We wish to thank our partners and supporters for this project, whose trust in our organisation have made our grant application successful, and whose support will make this project a success: the Wheeler Centre for Books and Ideas, Bookworm, Danwei, yeeyan.org, La Trobe’s Centre for Creative Arts, the Melbourne Writers Festival, the Emerging Writers Festival, Language Connection, Asialink, AALITRA and LCNAU. And DFAT for their support: we’re honoured to announce here that this project is supported by the Commonwealth Government through the Australia-China Council of the Department of Foreign Affairs and Trade.

The Marco Polo Project is a living online community. Without you, we do not exist. Now we need your help to grow. So that a larger audience can learn about us, please talk about the Marco Polo Project around you, send a link to your friends, or share our translations on Facebook, Twitter, Renren or Weibo.

We are also looking for donations and sponsorships, to support further web development. If you think you can help, please contact us.

Have you ever wondered what Marco Polo Project achieved in its first year online? Or would you like to share the awesomeness of our initiative with your friends at one glance? The amazing Glenn Stephenson put together this infographics for us – please share it around! Infographics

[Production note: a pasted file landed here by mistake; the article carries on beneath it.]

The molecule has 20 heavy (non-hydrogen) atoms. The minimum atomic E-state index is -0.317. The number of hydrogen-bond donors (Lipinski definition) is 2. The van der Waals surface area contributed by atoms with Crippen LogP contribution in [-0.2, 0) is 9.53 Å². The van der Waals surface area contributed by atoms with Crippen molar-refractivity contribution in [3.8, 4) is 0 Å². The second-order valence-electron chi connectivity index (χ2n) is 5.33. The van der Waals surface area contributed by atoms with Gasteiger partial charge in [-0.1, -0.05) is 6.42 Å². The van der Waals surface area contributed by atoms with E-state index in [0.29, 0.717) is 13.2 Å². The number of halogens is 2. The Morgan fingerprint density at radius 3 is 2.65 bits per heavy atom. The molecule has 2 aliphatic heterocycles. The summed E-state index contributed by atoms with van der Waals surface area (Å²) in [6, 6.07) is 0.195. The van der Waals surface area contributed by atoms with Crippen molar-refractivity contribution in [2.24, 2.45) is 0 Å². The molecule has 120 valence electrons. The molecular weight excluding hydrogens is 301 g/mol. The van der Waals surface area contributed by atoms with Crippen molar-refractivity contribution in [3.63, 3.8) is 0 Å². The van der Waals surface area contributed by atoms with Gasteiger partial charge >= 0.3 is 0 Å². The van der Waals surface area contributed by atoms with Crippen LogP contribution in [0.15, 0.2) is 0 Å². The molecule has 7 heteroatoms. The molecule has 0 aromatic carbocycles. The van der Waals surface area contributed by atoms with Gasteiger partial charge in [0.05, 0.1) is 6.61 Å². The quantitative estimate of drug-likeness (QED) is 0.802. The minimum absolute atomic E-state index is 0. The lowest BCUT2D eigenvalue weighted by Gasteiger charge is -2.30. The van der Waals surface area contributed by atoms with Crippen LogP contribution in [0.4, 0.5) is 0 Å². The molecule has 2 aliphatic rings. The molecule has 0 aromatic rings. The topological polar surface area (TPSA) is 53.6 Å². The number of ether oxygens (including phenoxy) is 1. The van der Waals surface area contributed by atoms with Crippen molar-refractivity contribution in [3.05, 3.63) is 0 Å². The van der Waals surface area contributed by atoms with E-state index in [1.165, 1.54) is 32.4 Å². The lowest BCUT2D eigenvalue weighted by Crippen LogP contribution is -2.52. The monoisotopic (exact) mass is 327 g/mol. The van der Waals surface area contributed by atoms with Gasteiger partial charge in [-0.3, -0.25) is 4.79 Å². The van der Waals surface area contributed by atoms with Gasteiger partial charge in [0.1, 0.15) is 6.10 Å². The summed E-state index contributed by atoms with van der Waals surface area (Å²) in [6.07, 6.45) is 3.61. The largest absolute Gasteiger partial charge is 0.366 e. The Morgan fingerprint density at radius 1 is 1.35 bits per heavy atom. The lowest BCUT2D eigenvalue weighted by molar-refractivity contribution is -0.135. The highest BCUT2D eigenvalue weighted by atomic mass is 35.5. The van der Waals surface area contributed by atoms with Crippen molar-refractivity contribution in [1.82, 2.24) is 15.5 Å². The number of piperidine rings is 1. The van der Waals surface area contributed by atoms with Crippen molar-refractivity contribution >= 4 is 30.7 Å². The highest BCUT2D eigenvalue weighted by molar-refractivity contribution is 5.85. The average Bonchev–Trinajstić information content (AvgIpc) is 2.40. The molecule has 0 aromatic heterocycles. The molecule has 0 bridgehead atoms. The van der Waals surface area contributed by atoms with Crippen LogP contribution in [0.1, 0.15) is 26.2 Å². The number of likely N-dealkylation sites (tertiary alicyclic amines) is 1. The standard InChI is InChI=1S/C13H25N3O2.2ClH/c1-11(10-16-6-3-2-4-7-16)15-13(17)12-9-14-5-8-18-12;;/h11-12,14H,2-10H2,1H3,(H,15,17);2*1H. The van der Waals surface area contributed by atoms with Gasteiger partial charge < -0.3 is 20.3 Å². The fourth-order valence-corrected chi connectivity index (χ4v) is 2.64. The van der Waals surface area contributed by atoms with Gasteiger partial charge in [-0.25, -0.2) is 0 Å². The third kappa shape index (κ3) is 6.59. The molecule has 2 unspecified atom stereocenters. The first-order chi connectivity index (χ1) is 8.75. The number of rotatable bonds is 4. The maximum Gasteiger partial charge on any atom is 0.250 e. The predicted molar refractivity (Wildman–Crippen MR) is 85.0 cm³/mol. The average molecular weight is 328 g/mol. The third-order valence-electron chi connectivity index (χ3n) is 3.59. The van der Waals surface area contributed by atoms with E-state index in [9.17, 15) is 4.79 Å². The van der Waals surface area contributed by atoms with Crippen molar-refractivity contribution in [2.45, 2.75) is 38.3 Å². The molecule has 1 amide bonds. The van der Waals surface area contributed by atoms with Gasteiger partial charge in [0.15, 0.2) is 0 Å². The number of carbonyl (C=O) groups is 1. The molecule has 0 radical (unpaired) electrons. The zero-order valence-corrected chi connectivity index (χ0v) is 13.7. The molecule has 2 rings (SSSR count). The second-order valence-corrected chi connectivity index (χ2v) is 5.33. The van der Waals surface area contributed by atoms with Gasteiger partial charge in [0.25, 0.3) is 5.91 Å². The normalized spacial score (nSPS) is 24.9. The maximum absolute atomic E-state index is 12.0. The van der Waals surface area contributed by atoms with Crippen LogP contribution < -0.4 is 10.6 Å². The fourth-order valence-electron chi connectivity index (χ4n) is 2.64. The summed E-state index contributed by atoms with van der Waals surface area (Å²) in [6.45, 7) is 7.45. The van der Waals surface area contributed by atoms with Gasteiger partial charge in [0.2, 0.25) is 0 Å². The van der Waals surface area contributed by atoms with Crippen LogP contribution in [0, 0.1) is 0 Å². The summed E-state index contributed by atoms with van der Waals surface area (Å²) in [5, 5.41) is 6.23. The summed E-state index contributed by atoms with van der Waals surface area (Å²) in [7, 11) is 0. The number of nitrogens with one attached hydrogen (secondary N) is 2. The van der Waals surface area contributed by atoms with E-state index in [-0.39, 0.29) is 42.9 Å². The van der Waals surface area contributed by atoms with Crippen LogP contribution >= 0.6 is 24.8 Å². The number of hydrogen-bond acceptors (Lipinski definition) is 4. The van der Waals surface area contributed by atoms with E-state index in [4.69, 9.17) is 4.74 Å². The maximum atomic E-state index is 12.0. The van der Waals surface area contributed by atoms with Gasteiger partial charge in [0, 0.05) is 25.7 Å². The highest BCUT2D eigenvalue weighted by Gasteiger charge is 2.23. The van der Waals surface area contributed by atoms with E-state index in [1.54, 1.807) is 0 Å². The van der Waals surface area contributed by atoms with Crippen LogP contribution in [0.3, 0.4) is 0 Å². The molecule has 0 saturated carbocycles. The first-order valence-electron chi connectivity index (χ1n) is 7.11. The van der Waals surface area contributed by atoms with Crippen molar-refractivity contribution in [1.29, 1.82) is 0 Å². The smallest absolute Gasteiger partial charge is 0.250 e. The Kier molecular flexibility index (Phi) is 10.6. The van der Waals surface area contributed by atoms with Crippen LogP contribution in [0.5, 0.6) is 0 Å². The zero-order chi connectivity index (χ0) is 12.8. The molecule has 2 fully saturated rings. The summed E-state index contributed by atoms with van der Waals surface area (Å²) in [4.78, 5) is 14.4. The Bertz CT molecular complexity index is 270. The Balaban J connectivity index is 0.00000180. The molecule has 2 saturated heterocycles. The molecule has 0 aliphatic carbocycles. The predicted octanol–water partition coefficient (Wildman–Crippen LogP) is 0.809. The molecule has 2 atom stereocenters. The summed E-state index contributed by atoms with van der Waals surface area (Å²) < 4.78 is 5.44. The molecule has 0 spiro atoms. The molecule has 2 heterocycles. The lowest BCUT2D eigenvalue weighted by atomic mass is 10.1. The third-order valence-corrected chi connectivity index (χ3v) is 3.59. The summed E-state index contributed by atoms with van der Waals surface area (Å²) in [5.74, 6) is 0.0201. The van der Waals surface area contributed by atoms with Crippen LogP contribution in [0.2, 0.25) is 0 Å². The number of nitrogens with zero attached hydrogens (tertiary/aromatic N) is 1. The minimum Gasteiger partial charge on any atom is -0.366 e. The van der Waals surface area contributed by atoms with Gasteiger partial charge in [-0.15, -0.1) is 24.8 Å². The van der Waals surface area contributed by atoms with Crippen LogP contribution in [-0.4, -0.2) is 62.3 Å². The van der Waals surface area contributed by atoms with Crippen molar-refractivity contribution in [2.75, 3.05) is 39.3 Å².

On the 14th of August, we’ll be holding our first all-you-can-translate event at to the York Butter Factory in Melbourne!

We’re gathering emerging translators and language learners for an evening of Chinese-English translation, followed by some food and drinks.

This is an opportunity to

  • practice translation in a stimulating setting
  • meet other China-geeks and language enthusiasts
  • help us bring more Chinese voices to the world.

There will be prizes for the most active and the most collaborative participants, and there will be time to discuss around a glass. So come along, and bring your friends!